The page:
Music Review: White Hills “Frying on this Rock”

by Douglas Cowie on 8 March 2012





White Hills Frying on this Rock Thrill Jockey

A well-intentioned coworker once gave me a book that explained all the reasons rock music was satanic.  According to this tome, the primary features of rock that the devil uses to lure humans into his trap are the heavy beat and the repetitiveness of the music in general, and that beat in particular.

White Hills are Satan’s minions.  “Frying on this Rock” announces its intentions right from the beginning: big guitar sounds, big, heavy drum beat, lots of cymbals, a driving and syncopated bassline.  Whoop!  Scatteredworldspadsoflight!  Big! Fun! Swirling guitars!

But then “Robot Stomp” comes in, with twelve minutes of metronymic pounding in common time.  It grabs your ears and forces you into submission, the robots stomping your brains out with a snare drum on every single two and four of every single measure (and some of the ones and threes), not to mention the pulsing guitars, a zillion other sounds, and some B-movie soundtracking as we hit the last several minutes.  It makes you feel a little strange, a little bit ill, and you might want to turn it off, but it won’t let you tear your weak human mind from its robotic march.  Robot.  Robot.  Robot.  Robot.  Satan.  Satan.  Satan.  Satan.  Stomp on my neck until I’m your slave, my robot overlords.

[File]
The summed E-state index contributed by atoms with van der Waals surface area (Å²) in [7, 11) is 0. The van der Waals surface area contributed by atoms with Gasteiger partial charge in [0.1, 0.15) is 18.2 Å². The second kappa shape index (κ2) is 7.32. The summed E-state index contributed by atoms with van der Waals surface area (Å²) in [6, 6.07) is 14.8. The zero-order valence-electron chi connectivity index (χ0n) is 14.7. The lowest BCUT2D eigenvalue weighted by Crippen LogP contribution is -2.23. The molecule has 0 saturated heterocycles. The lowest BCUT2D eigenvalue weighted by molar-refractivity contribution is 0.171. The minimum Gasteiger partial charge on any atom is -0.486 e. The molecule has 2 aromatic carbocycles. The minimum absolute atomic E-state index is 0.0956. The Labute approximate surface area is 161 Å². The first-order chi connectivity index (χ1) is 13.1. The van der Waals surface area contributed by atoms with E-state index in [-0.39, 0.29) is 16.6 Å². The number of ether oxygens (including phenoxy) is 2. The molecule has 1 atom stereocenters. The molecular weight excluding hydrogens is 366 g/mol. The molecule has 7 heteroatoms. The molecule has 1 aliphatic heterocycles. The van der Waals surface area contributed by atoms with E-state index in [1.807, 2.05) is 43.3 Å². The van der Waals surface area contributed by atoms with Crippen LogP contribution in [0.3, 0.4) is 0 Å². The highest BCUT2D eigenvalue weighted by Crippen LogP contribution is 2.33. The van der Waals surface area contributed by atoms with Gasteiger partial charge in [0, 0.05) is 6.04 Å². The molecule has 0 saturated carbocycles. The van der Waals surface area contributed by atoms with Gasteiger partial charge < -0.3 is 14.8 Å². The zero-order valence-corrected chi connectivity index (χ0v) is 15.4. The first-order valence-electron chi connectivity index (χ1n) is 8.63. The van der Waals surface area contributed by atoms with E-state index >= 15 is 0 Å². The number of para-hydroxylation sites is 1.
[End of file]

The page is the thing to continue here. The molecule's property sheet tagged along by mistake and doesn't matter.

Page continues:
“Robot Stomp” gives way to the big swaggery blues-metal riff of “You Dream You See,” which shows that White Hills don’t just pound you into submission with incessant right jabs: they’ve got the full arsenal to beat you with.  They swagger, they pound, they beguile, they swirl, they wash your whole damn corpse with wave after wave of guitar.  For a couple minutes of “Song of Everything” the jet fuel runs out and everybody freefloats around in a slow psychedlic vacuum, but those voices phasing across your speakers, and the wind sweeping with them, let you know that the bassline is going to build and build and build and build and—

“Frying on this Rock” has five songs to pound you through forty-five minutes of your life.  It is an album for people who like to be pummeled to death by big noisy space rock.  When the album ends, the silence is deafening.

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mimmo March 13, 2012 at 11:43

stupendi siete fortissimi

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